10 March, 2009

Economists for EFCA

So, while I'm busy having no life in preparation for this weekend, here I am reading about union mobilization in Latin America and it reminds me of the renewed debate over unions here in the US. Brad DeLong provides the text of a pro-Employee Free Choice Act letter, signed by a raft of economists. It makes the essentially progressive argument that a more pro-labor negotiating framework is not just good for self-interested union bosses and their patsies in electoral politics, but also for broad and sustained economic growth. Soaring productivity and stagnating wages means that the gains from productivity are being funnelled almost exclusivly upward to executives who do things like invest in high-risk financial bubbles rather than to middle-class workers who invest in things like homes, cars, health care and consumer goods.

I just thought the collection of economists was interesting. Some outright progressives like Dean Baker and James Galbraith, but also a lot who I would call more liberal/centrist in their politics such as DeLong, Rodrik, and Sachs. Also notable are Jagdish Bhagwati and Robert Solow. There is also quite the raft of MIT signers...but no Krugman!


spencer said...

I don't think it's obvious that we have fewer unions than is optimal. Production has shifted away from factory towns, where workers could easily be exploited, to a service economy, where labor markets are more competitive and unions don't make as much sense. Inequality is at very high levels, but there are better solutions to this, like more progressive taxation, better education, and universal health care.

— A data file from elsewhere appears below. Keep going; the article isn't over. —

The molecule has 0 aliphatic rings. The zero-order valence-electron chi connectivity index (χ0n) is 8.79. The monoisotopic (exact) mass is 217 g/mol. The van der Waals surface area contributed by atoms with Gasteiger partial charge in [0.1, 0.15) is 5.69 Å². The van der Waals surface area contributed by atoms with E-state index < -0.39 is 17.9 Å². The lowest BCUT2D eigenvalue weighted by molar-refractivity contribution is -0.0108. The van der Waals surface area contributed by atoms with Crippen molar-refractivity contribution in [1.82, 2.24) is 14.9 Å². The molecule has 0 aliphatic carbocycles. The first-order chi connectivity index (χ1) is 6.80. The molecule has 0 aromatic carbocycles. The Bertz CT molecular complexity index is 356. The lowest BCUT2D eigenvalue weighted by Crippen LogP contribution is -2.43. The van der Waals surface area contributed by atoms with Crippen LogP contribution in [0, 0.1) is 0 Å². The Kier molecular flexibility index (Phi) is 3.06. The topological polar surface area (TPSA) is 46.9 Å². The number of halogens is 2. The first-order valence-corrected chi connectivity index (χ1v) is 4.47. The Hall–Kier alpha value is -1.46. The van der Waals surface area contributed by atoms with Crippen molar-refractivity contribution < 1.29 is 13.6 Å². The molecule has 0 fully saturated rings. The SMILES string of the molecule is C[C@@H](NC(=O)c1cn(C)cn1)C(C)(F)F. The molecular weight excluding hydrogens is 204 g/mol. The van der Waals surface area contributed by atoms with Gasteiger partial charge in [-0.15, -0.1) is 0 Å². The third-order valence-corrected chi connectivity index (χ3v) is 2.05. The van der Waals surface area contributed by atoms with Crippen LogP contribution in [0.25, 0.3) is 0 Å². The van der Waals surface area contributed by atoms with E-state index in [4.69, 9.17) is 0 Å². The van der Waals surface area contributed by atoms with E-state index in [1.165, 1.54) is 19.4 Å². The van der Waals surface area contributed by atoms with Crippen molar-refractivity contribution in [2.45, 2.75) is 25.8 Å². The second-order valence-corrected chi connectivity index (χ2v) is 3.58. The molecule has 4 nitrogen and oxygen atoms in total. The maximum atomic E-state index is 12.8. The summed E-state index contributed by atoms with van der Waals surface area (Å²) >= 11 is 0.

Elliot said...

No, that argument definitely makes sense and I didn't mean to claim that anything was "obvious". I just thought it was interesting to see some very respected professionals lining up behind EFCA when it seems like the almost completely dominant conventional wisdom in the debate (outside of academia, at least) is that unionization is per se a drag on the economy and that the only reason to support it is crass political reasons (ie electing more Democrats).

But I do thing that there are deeper "political" reasons to support EFCA - along the lines that the framework for labor-management relations is an important political institution in capitalist democracies. Handicapping that framework towards one side (or the other!), inasmuch as it skews negotiations, is a violation of a political right to be properly represented.

What does seem pretty clear (I won't say obvious...) is that more workplaces want to be unionized than currently are, and at least part of the reason for that is a set of faulty institutions that allow management more heft in negotiations - either through violating the spirit and/or letter of labor laws - than they should in in a negotiating framework that seeks to mediate fairly between the two.

spencer said...

The argument that labor unions are a necessary device to organize the working class (perhaps as a way to eliminate free riders) is an interesting one. But it's hard to know where the "fair" point is in any negotiation between the interests of many different parties (workers, corporations, consumers). So while perhaps more workplaces would unionize under EFCA, it's not clear that this is necessarily desirable.